Murali Vijay’s greatest strength, which made him one of the best Test openers in the world of cricket, lay in his ability to stop himself from driving deliveries that should be left alone and defensively nudging them away if they did not threaten to castle his off-stump.

This technique transformed into a huge strength away from home and even when the likes of Cheteshwar Pujara and Virat Kohli were struggling, Vijay’s stance and his adaptability stood out, earning praise from even Allan Border, who admitted that the Indian was a fine talent indeed.

“His defensive shots and his ability to not poke the off-stump unnecessarily makes him such an assured opener”, he had stated.

Border’s views were hardly doubted. Vijay averaged 40.02 in England and 60.25 in Australia. When the other players found it tough to manoeuvre the accurate length and lines of Stuart Broad and James Anderson, the Tamil Nadu player was impressing with his spotless footwork and his maturity in leaving the deliveries that should not be attacked. In 2014, in the six overseas matches that India played in 2014, he was out to a delivery that was pitched outside off just once, making him a player with an immaculate understanding of the game.

In England, the right-hander left almost 40% of the deliveries from the pacers in the first 15 overs in the ten innings. Overall, he left around 37% of the balls that he faced and his false shot percentage was a lowly 13.7%. In the last tour to South Africa in 2010, Vijay batted with a strike rate of 45.5% which drastically dropped to 40.44 in Trent Bridge. In his knock of 146, his first fifty came off in 68 balls but once the player understood that the opponents were trying to rile him up and were forcing him to drive outside the off-stump, he chose to play the patient game, defending deliveries and not giving in to rash shots. He reached his hundred in 214 deliveries and one could not help but notice his success against the very deliveries that led to Kohli’s failures.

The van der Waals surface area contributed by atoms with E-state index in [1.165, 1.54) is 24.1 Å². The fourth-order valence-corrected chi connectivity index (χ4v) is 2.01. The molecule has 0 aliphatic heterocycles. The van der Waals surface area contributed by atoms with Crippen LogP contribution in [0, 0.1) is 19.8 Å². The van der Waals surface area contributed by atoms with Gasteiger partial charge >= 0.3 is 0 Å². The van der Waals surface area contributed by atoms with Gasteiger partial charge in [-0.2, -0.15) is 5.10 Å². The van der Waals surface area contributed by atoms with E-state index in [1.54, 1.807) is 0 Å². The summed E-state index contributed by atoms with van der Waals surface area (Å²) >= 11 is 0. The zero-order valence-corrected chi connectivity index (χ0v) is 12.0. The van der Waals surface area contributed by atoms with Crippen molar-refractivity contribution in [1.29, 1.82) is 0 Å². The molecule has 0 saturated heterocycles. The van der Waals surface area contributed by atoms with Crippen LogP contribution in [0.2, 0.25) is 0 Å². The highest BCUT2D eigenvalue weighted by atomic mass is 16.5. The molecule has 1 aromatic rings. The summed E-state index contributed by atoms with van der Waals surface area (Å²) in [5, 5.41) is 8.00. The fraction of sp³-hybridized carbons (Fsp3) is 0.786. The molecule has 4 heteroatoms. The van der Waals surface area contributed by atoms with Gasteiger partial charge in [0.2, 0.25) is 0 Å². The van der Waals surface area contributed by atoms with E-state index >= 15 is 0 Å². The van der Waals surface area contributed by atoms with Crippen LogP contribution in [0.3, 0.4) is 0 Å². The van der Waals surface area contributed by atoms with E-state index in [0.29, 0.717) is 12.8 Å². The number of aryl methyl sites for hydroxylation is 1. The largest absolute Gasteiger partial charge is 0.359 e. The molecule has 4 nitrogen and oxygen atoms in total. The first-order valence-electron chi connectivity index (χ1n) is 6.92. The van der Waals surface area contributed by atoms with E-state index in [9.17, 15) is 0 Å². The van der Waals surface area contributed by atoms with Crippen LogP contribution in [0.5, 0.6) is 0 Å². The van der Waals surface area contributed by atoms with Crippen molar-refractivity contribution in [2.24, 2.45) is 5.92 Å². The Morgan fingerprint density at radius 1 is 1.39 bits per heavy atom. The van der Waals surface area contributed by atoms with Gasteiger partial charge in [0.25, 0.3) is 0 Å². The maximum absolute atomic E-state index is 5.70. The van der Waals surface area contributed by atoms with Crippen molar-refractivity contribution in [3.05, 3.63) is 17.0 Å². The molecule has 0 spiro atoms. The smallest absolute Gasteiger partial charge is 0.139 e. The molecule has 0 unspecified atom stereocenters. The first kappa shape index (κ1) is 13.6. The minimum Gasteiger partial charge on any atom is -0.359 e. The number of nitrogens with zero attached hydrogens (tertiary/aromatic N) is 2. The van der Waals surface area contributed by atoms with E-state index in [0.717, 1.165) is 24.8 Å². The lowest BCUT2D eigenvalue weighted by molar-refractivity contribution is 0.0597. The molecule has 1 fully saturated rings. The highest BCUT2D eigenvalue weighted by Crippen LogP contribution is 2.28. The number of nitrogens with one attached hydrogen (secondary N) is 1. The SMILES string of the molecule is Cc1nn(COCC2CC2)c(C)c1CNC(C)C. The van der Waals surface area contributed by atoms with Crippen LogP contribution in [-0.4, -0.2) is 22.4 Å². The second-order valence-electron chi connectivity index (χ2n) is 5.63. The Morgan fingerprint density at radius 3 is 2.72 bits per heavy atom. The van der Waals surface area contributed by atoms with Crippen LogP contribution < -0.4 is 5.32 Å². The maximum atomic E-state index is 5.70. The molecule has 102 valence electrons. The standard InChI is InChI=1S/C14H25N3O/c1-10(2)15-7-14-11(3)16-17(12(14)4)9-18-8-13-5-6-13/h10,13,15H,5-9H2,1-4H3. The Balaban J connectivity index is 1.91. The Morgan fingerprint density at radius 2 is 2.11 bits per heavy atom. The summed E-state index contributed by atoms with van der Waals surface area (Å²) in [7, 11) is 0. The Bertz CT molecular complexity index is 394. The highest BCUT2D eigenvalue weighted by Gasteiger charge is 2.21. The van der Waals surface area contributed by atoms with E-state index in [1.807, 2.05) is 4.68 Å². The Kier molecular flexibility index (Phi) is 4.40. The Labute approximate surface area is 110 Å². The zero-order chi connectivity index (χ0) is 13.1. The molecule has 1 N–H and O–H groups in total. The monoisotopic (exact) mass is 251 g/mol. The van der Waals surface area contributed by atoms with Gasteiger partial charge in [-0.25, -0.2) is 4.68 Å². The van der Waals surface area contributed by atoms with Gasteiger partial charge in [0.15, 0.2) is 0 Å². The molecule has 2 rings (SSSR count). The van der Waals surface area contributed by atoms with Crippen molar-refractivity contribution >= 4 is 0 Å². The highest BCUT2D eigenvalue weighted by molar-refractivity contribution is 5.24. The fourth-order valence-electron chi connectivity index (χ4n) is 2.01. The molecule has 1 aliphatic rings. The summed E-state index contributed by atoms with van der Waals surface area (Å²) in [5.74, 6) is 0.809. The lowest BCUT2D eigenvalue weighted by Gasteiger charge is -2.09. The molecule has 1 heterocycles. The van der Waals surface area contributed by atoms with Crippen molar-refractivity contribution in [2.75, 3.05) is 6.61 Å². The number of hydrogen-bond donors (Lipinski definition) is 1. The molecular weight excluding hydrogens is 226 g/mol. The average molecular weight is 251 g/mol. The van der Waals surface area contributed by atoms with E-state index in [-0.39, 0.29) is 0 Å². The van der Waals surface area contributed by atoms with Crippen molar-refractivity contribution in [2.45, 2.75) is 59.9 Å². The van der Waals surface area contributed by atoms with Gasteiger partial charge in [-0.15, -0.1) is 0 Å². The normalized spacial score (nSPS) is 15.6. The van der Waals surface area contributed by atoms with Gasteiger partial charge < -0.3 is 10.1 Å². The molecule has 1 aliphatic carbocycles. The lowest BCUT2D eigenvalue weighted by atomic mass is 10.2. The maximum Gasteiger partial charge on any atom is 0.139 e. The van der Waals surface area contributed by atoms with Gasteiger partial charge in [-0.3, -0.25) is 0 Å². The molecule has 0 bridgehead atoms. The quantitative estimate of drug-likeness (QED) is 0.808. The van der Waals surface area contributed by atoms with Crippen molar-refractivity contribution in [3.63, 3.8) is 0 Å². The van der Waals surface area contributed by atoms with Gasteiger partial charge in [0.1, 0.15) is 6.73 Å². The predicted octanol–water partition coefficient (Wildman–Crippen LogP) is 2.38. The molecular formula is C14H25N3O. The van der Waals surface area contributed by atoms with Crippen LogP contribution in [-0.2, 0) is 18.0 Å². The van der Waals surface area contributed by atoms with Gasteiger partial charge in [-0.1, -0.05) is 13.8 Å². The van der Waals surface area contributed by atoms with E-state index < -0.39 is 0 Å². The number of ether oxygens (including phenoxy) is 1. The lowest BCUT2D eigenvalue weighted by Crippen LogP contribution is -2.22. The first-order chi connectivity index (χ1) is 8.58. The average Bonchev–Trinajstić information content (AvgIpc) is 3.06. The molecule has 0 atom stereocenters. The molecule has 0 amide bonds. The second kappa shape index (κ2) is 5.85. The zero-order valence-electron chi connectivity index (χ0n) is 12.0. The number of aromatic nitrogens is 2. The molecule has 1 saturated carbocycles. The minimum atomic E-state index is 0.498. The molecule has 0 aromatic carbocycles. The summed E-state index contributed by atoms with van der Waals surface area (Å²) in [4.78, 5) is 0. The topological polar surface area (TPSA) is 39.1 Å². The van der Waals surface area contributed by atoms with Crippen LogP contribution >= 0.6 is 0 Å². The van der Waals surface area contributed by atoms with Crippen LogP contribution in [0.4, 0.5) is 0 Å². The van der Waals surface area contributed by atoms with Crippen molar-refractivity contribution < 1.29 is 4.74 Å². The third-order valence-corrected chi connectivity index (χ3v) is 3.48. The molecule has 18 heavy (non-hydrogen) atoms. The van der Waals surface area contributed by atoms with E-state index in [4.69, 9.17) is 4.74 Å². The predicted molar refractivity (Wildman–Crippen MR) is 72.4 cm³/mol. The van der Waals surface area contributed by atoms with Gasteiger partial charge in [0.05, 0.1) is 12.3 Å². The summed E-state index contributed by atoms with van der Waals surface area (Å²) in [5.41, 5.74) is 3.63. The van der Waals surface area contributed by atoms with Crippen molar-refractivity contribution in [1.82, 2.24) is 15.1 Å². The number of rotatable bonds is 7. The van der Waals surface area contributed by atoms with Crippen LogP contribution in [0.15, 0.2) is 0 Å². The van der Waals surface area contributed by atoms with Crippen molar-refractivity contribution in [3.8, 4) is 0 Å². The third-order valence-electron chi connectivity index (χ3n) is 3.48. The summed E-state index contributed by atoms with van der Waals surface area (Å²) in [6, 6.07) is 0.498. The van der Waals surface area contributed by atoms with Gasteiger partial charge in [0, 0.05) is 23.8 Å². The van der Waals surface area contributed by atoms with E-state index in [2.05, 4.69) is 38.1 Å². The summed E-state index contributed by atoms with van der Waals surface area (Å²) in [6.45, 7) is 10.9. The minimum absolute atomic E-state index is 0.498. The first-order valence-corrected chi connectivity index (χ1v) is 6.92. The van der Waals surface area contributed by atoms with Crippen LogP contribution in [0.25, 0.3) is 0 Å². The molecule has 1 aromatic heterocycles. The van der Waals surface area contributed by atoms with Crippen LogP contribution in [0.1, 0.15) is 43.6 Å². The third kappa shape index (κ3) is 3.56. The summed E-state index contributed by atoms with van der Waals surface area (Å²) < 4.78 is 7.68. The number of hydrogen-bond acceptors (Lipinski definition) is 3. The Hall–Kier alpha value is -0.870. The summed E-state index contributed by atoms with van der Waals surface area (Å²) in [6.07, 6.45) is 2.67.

What one witnessed in the recently concluded Test series against South Africa is that the same batsman who revelled in defending his off-stump was now falling victim to it repeatedly. In the first 15 overs off the pacers, he attacked almost 70% of the deliveries, increasing his false shot percentage to 21.6%, when compared to the tour of England in 2014. This resulted in an increase in the number of attacking shots that he played, which in turn led to dismissals in a similar manner throughout the series.

In Cape Town, in the first innings, he was out to driving a wide Vernon Philander delivery, which should not have been meddled with. This innings was the first time since 2013 that Vijay was out driving a delivery. Just when one thought that it was a one-off, the trend gained momentum and in almost every innings since, he fell in a similar manner.

In the second innings, he showed uneasiness and awkward movements across the stumps and finally fell to an edge off Philander. In the second Test match at Centurion, the 33-year old played 126 deliveries for 46 but fell cutting a Keshav Maharaj delivery, deceived by the bounce it had on offer.

In the second innings in the second Test, he eradicated all talks of gaining back his momentum by allowing a Kagiso Rabada delivery to bowl him. An outside-off delivery that kept low was immaturely handled by Vijay, who got an inside edge before the ball travelled to the stumps, taking off the bails.

In Johannesburg, in the first innings, Vijay fell while attempting a cover drive off a fuller delivery by Rabada. Earlier, Vijay would have left the delivery alone, but on this instance he meted it with no footwork and the poor shot that followed led to his downfall.

Suddenly, images of the Vijay that was four years ago and the Vijay of the tour painted a stark picture. With gruelling tours to England and Australia this year, the Indian management will be keeping fingers crossed for the maverick player to bury his flaws and emerge a stronger batsman.